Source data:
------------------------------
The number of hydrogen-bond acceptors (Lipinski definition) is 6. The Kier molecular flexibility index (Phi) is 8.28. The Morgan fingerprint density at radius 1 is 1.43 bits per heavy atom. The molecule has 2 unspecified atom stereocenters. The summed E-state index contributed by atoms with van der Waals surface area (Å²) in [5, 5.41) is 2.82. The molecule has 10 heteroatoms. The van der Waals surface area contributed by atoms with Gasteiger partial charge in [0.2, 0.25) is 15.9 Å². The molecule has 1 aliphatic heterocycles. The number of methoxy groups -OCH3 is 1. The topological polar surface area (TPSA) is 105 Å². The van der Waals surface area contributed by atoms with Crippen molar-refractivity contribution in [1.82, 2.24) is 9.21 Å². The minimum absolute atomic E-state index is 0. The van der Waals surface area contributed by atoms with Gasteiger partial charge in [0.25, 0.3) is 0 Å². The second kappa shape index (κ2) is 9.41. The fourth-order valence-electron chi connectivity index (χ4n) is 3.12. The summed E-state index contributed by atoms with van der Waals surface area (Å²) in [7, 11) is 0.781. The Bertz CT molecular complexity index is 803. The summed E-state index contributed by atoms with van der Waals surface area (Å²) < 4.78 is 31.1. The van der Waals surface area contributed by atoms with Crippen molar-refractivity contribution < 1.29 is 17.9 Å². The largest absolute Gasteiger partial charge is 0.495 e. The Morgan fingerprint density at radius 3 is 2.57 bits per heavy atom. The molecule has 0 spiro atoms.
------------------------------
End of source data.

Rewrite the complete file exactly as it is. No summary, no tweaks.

The number of hydrogen-bond acceptors (Lipinski definition) is 6. The Kier molecular flexibility index (Phi) is 8.28. The Morgan fingerprint density at radius 1 is 1.43 bits per heavy atom. The molecule has 2 unspecified atom stereocenters. The summed E-state index contributed by atoms with van der Waals surface area (Å²) in [5, 5.41) is 2.82. The molecule has 10 heteroatoms. The van der Waals surface area contributed by atoms with Gasteiger partial charge in [0.2, 0.25) is 15.9 Å². The molecule has 1 aliphatic heterocycles. The number of methoxy groups -OCH3 is 1. The topological polar surface area (TPSA) is 105 Å². The van der Waals surface area contributed by atoms with Crippen molar-refractivity contribution in [1.82, 2.24) is 9.21 Å². The minimum absolute atomic E-state index is 0. The van der Waals surface area contributed by atoms with Gasteiger partial charge in [0.25, 0.3) is 0 Å². The second kappa shape index (κ2) is 9.41. The fourth-order valence-electron chi connectivity index (χ4n) is 3.12. The summed E-state index contributed by atoms with van der Waals surface area (Å²) in [7, 11) is 0.781. The Bertz CT molecular complexity index is 803. The summed E-state index contributed by atoms with van der Waals surface area (Å²) < 4.78 is 31.1. The van der Waals surface area contributed by atoms with Crippen molar-refractivity contribution < 1.29 is 17.9 Å². The largest absolute Gasteiger partial charge is 0.495 e. The Morgan fingerprint density at radius 3 is 2.57 bits per heavy atom. The molecule has 0 spiro atoms.